not the rhino
Wednesday, April 14, 2004
  Oh, how I weep for that badness in me...

Yesterday I posted a cute note that I found. Here are some more found love notes, if a bit late for valentine's. A few bad. A few good. The Atticus one makes me glad I'm not in high school anymore...

Why the quotes? Why? Why?
Double Yikes.

The way you always order the same thing at Jimmy John's?? Please.
I like her.
Alexander the Great!

And speaking of love: Dan Savage got a marriage certificate! Not to marry his partner of ten years, who he raises a kid with, no no no... with a lesbian chick that he works with. He can get married, of course. But only to someone he doesn't love and has no intention of starting a family with. That's logical.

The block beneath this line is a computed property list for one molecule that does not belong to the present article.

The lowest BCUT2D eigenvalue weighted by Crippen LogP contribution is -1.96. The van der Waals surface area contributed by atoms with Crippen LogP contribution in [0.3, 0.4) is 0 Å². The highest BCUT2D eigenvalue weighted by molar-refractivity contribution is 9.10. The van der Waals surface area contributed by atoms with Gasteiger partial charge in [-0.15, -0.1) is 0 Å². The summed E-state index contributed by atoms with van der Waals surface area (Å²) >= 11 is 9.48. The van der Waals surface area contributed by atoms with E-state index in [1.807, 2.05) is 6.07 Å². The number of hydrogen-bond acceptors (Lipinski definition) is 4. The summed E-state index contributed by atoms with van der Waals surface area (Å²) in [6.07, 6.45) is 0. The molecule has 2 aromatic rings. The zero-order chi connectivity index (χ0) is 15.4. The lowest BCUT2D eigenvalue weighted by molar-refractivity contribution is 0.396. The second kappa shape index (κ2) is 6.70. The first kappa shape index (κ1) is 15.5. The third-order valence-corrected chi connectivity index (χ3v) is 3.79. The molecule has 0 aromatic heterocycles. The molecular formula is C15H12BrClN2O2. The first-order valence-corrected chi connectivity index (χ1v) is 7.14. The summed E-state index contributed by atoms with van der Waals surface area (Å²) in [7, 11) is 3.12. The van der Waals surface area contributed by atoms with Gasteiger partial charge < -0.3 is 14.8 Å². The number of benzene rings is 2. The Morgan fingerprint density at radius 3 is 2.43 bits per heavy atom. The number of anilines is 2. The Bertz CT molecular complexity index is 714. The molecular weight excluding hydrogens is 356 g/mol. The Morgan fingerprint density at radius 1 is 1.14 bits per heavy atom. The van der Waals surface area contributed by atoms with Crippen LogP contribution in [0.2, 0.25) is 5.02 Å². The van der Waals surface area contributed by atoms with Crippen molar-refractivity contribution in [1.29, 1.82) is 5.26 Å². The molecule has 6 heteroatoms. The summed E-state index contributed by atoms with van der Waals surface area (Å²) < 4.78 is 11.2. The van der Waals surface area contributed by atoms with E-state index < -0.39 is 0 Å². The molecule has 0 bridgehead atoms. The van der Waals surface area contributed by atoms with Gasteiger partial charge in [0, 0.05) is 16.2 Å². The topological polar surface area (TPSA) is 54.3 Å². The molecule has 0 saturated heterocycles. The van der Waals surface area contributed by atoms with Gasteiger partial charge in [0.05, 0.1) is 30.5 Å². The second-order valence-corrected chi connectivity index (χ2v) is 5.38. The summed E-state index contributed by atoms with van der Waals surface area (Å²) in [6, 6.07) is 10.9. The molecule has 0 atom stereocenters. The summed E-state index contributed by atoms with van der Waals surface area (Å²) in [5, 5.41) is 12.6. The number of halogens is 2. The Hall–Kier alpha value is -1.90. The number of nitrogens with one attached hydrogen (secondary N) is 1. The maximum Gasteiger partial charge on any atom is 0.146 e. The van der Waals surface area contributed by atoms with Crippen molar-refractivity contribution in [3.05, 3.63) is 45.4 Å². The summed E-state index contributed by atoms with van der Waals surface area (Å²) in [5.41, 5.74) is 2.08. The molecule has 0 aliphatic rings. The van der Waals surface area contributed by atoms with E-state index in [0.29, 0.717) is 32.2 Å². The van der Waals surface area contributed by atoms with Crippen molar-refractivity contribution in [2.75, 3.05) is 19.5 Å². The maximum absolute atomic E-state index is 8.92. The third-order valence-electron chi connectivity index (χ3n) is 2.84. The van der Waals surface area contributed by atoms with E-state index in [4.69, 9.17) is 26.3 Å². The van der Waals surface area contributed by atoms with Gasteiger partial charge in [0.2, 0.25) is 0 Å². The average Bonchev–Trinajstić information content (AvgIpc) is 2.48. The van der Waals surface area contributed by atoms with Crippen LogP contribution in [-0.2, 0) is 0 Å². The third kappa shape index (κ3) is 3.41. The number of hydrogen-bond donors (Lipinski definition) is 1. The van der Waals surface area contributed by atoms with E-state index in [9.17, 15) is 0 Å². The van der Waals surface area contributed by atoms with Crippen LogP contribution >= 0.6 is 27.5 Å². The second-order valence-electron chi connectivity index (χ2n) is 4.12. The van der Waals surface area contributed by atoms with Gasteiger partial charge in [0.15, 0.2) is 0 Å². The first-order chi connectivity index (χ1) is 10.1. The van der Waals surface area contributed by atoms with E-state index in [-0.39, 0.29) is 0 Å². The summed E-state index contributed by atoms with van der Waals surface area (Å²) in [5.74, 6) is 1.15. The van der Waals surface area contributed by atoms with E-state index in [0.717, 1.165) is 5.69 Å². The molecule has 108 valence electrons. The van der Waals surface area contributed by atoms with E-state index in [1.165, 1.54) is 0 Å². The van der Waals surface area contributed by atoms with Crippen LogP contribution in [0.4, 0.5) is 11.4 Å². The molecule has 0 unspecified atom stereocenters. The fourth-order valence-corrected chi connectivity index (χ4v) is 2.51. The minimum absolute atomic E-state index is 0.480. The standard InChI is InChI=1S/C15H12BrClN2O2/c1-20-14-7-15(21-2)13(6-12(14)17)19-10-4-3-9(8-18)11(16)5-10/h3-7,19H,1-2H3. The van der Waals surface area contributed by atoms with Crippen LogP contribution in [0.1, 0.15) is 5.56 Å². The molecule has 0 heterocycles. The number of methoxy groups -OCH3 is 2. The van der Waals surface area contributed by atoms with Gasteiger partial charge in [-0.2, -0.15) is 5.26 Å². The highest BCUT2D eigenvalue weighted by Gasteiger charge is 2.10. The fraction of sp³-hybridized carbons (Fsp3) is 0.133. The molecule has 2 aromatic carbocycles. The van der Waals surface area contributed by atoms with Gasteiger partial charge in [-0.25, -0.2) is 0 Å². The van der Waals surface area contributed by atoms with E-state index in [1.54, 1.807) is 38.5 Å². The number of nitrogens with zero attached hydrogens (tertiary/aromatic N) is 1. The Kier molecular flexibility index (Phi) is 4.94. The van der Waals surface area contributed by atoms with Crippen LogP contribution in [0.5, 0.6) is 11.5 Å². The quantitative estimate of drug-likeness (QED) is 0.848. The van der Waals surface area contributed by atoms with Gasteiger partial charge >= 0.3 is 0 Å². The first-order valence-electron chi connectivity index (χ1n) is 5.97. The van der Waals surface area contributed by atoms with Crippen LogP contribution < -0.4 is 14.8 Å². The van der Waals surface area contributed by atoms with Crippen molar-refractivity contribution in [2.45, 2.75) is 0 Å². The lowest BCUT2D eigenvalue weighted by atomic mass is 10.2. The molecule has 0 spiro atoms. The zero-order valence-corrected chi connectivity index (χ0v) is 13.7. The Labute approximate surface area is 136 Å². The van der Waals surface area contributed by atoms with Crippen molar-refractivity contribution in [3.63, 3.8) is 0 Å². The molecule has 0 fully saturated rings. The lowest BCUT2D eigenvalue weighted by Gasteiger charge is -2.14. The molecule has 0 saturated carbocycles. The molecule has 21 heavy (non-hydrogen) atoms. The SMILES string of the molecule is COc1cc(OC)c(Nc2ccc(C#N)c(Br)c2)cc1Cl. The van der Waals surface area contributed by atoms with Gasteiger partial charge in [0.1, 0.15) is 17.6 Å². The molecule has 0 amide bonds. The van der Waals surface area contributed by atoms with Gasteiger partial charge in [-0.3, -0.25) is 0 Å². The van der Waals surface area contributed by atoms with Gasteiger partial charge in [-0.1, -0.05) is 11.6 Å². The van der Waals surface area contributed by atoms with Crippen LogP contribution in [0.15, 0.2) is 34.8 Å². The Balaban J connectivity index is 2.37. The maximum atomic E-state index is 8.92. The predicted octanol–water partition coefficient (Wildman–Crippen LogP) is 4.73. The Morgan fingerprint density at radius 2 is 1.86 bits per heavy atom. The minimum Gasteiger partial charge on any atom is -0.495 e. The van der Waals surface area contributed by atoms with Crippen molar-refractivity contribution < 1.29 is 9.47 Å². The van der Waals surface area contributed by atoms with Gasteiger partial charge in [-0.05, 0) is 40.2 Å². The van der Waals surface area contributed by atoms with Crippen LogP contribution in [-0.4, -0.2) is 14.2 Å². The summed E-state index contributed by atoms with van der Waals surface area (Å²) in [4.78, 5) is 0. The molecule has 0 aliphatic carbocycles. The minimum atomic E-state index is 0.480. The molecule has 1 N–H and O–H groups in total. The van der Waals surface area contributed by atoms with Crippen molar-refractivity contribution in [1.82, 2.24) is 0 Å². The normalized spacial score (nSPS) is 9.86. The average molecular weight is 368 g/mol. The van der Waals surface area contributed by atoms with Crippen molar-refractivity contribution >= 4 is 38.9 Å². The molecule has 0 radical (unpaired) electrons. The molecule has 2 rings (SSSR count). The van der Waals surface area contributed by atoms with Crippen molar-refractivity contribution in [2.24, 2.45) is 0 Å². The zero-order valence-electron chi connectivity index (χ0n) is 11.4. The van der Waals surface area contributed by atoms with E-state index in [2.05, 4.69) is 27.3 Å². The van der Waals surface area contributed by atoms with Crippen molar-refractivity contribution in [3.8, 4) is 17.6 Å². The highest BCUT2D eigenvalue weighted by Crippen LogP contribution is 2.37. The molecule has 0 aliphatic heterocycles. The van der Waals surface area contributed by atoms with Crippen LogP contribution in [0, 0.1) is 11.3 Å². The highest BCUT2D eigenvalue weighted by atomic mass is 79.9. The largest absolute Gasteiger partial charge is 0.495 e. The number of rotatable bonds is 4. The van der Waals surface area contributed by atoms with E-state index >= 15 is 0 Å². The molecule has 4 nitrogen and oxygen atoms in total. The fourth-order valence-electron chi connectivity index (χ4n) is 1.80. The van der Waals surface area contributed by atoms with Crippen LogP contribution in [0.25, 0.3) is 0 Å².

I also love quantum computing. (How's that for a segue?) Cool science tidbit: I know these guys
Tuesday, April 13, 2004
  No two people are not on fire.

I found a lovely, tiny yellow post-it note on the floor. In a wispy scripty hadwriting, it says:

I hope you have a beautiful day! Thoughts of you and last night are already all I can think about. I love you so much!
(heart) me

Whoa. Hells yeah.

And this, from the NY Times, which most of you have probably seen already:

Ms. Rice said she believed that a memo from a presidential briefing on Aug. 6, 2001, contained information that the F.B.I. was "pursuing full-field investigations" of the cells.

But she said she could not recall having discussed that information with Mr. Bush.

She added that the administration was aware that there were issues inside the United States, "but I don't remember the Al Qaeda cells as being something that we were told we needed to do something about."